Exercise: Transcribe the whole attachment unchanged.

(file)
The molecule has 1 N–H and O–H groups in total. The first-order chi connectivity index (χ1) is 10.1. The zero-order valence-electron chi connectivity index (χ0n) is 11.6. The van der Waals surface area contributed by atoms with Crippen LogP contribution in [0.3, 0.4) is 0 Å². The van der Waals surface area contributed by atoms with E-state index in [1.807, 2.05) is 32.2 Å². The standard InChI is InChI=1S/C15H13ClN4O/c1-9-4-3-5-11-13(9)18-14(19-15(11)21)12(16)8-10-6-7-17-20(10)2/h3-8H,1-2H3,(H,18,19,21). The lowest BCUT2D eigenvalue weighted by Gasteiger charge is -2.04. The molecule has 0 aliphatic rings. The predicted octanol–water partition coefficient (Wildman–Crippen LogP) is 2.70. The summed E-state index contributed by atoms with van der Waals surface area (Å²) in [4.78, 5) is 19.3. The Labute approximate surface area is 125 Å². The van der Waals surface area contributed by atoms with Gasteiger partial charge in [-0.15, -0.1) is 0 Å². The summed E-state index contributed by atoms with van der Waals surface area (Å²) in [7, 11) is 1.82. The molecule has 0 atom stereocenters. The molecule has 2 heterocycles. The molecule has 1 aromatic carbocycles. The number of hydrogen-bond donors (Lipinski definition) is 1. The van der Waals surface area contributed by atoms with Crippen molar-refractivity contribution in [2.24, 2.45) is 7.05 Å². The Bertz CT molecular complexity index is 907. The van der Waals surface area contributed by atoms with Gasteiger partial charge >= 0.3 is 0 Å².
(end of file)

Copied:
The molecule has 1 N–H and O–H groups in total. The first-order chi connectivity index (χ1) is 10.1. The zero-order valence-electron chi connectivity index (χ0n) is 11.6. The van der Waals surface area contributed by atoms with Crippen LogP contribution in [0.3, 0.4) is 0 Å². The van der Waals surface area contributed by atoms with E-state index in [1.807, 2.05) is 32.2 Å². The standard InChI is InChI=1S/C15H13ClN4O/c1-9-4-3-5-11-13(9)18-14(19-15(11)21)12(16)8-10-6-7-17-20(10)2/h3-8H,1-2H3,(H,18,19,21). The lowest BCUT2D eigenvalue weighted by Gasteiger charge is -2.04. The molecule has 0 aliphatic rings. The predicted octanol–water partition coefficient (Wildman–Crippen LogP) is 2.70. The summed E-state index contributed by atoms with van der Waals surface area (Å²) in [4.78, 5) is 19.3. The Labute approximate surface area is 125 Å². The van der Waals surface area contributed by atoms with Gasteiger partial charge in [-0.15, -0.1) is 0 Å². The summed E-state index contributed by atoms with van der Waals surface area (Å²) in [7, 11) is 1.82. The molecule has 0 atom stereocenters. The molecule has 2 heterocycles. The molecule has 1 aromatic carbocycles. The number of hydrogen-bond donors (Lipinski definition) is 1. The van der Waals surface area contributed by atoms with Crippen molar-refractivity contribution in [2.24, 2.45) is 7.05 Å². The Bertz CT molecular complexity index is 907. The van der Waals surface area contributed by atoms with Gasteiger partial charge >= 0.3 is 0 Å².